Pronouns: Using Appropriate Gender – He, She, and It

The third-person singular pronouns “he” and “she” are used to refer to antecedents that have a sex or gender, e.g., a dolphin, a human, a zebra.

The third-person singular pronoun “it” is used to refer to antecedents that do not have a sex or gender, e.g., a box, a direction, a thought.

Use the pronoun that is appropriate for the given antecedent.


Examples:

PROPER:  The dancer tied his shoelaces. He then began to dance.
IMPROPER:  The dancer tied its shoelaces. It then began to dance.

PROPER:  The kitten found her water bowl. She then drank some water.
IMPROPER:  The kitten found its water bowl. It then drank some water.

 


Editor’s note: Sometimes a speaker or writer does not know the sex or gender of a living antecedent; in such cases, the repetitive use of “he or she” and “his or her” can be quite cumbersome. Moreover, the pronouns “he” and “she” do not readily accommodate the complex and non-binary nature of gender.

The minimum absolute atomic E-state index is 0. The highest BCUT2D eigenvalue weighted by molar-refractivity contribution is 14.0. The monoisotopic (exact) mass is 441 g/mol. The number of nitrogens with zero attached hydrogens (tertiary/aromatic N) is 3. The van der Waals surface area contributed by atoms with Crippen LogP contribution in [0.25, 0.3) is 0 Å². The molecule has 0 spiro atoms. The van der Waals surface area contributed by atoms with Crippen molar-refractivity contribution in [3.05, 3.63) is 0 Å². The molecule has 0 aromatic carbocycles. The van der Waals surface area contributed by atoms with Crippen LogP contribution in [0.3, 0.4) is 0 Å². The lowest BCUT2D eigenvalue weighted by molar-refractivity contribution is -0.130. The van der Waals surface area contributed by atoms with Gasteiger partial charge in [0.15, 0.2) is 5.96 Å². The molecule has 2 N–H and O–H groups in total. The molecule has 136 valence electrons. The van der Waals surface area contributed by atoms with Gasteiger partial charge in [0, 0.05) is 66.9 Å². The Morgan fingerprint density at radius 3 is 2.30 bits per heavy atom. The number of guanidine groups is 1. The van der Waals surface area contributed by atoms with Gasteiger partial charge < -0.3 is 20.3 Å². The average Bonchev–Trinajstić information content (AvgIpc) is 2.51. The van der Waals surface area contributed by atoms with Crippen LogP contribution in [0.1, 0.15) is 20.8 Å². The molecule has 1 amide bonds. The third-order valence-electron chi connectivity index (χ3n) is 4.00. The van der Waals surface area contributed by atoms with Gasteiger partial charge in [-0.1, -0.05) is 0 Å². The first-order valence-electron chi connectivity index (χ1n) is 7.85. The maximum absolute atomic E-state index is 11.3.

For all of these reasons, the English language needs a gender-neutral, third-person, singular pronoun for living beings. While it is beyond the scope of the present work to determine what that pronoun should be or how the widespread adoption of such a pronoun can best be facilitated, effective resolution of this issue will be a significant embodiment of the principles underlying The Humane Manual of Style.